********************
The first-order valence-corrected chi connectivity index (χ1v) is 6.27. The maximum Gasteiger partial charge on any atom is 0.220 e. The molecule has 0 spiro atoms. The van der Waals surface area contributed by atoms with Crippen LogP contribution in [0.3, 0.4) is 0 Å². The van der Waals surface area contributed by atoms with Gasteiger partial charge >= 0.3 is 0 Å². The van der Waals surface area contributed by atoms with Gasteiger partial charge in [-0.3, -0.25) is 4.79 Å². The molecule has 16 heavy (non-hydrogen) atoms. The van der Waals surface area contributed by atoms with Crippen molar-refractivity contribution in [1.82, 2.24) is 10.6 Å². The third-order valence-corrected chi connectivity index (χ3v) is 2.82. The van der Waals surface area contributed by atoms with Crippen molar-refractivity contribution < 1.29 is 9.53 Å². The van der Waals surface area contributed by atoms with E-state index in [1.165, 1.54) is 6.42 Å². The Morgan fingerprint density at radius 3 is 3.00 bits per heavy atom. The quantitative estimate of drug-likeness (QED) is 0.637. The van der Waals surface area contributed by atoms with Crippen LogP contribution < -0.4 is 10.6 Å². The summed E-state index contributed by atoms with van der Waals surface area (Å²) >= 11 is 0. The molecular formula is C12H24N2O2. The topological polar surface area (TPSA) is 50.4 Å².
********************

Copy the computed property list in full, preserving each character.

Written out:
The first-order valence-corrected chi connectivity index (χ1v) is 6.27. The maximum Gasteiger partial charge on any atom is 0.220 e. The molecule has 0 spiro atoms. The van der Waals surface area contributed by atoms with Crippen LogP contribution in [0.3, 0.4) is 0 Å². The van der Waals surface area contributed by atoms with Gasteiger partial charge >= 0.3 is 0 Å². The van der Waals surface area contributed by atoms with Gasteiger partial charge in [-0.3, -0.25) is 4.79 Å². The molecule has 16 heavy (non-hydrogen) atoms. The van der Waals surface area contributed by atoms with Crippen molar-refractivity contribution in [1.82, 2.24) is 10.6 Å². The third-order valence-corrected chi connectivity index (χ3v) is 2.82. The van der Waals surface area contributed by atoms with Crippen molar-refractivity contribution < 1.29 is 9.53 Å². The van der Waals surface area contributed by atoms with E-state index in [1.165, 1.54) is 6.42 Å². The Morgan fingerprint density at radius 3 is 3.00 bits per heavy atom. The quantitative estimate of drug-likeness (QED) is 0.637. The van der Waals surface area contributed by atoms with Crippen LogP contribution < -0.4 is 10.6 Å². The summed E-state index contributed by atoms with van der Waals surface area (Å²) >= 11 is 0. The molecular formula is C12H24N2O2. The topological polar surface area (TPSA) is 50.4 Å².